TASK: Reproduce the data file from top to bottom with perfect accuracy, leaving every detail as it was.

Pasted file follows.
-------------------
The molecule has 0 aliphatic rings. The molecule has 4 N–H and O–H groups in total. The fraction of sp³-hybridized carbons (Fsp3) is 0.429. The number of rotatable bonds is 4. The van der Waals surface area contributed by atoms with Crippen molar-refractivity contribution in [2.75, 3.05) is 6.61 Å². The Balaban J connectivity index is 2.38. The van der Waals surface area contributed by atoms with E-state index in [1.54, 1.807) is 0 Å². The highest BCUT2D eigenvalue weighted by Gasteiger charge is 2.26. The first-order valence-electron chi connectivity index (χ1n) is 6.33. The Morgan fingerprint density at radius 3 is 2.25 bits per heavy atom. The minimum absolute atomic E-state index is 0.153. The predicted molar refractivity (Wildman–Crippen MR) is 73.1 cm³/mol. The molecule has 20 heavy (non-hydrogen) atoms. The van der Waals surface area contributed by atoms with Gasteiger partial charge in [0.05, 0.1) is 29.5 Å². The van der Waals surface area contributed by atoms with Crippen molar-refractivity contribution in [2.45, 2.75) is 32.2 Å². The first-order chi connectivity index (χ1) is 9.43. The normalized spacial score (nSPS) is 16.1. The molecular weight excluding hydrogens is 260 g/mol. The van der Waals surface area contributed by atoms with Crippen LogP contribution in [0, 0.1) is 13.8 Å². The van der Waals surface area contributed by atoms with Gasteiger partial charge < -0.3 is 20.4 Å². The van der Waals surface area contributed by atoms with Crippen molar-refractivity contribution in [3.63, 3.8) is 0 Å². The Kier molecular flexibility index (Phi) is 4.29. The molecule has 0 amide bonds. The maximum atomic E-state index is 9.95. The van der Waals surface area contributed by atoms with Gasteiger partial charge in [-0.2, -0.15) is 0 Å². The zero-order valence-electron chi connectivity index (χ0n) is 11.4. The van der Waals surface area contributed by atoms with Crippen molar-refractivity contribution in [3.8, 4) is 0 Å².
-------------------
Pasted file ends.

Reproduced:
The molecule has 0 aliphatic rings. The molecule has 4 N–H and O–H groups in total. The fraction of sp³-hybridized carbons (Fsp3) is 0.429. The number of rotatable bonds is 4. The van der Waals surface area contributed by atoms with Crippen molar-refractivity contribution in [2.75, 3.05) is 6.61 Å². The Balaban J connectivity index is 2.38. The van der Waals surface area contributed by atoms with E-state index in [1.54, 1.807) is 0 Å². The highest BCUT2D eigenvalue weighted by Gasteiger charge is 2.26. The first-order valence-electron chi connectivity index (χ1n) is 6.33. The Morgan fingerprint density at radius 3 is 2.25 bits per heavy atom. The minimum absolute atomic E-state index is 0.153. The predicted molar refractivity (Wildman–Crippen MR) is 73.1 cm³/mol. The molecule has 20 heavy (non-hydrogen) atoms. The van der Waals surface area contributed by atoms with Gasteiger partial charge in [0.05, 0.1) is 29.5 Å². The van der Waals surface area contributed by atoms with Crippen molar-refractivity contribution in [2.45, 2.75) is 32.2 Å². The first-order chi connectivity index (χ1) is 9.43. The normalized spacial score (nSPS) is 16.1. The molecular weight excluding hydrogens is 260 g/mol. The van der Waals surface area contributed by atoms with Crippen LogP contribution in [0, 0.1) is 13.8 Å². The van der Waals surface area contributed by atoms with Gasteiger partial charge < -0.3 is 20.4 Å². The van der Waals surface area contributed by atoms with Crippen molar-refractivity contribution in [3.63, 3.8) is 0 Å². The Kier molecular flexibility index (Phi) is 4.29. The molecule has 0 amide bonds. The maximum atomic E-state index is 9.95. The van der Waals surface area contributed by atoms with Gasteiger partial charge in [-0.2, -0.15) is 0 Å². The zero-order valence-electron chi connectivity index (χ0n) is 11.4. The van der Waals surface area contributed by atoms with Crippen molar-refractivity contribution in [3.8, 4) is 0 Å².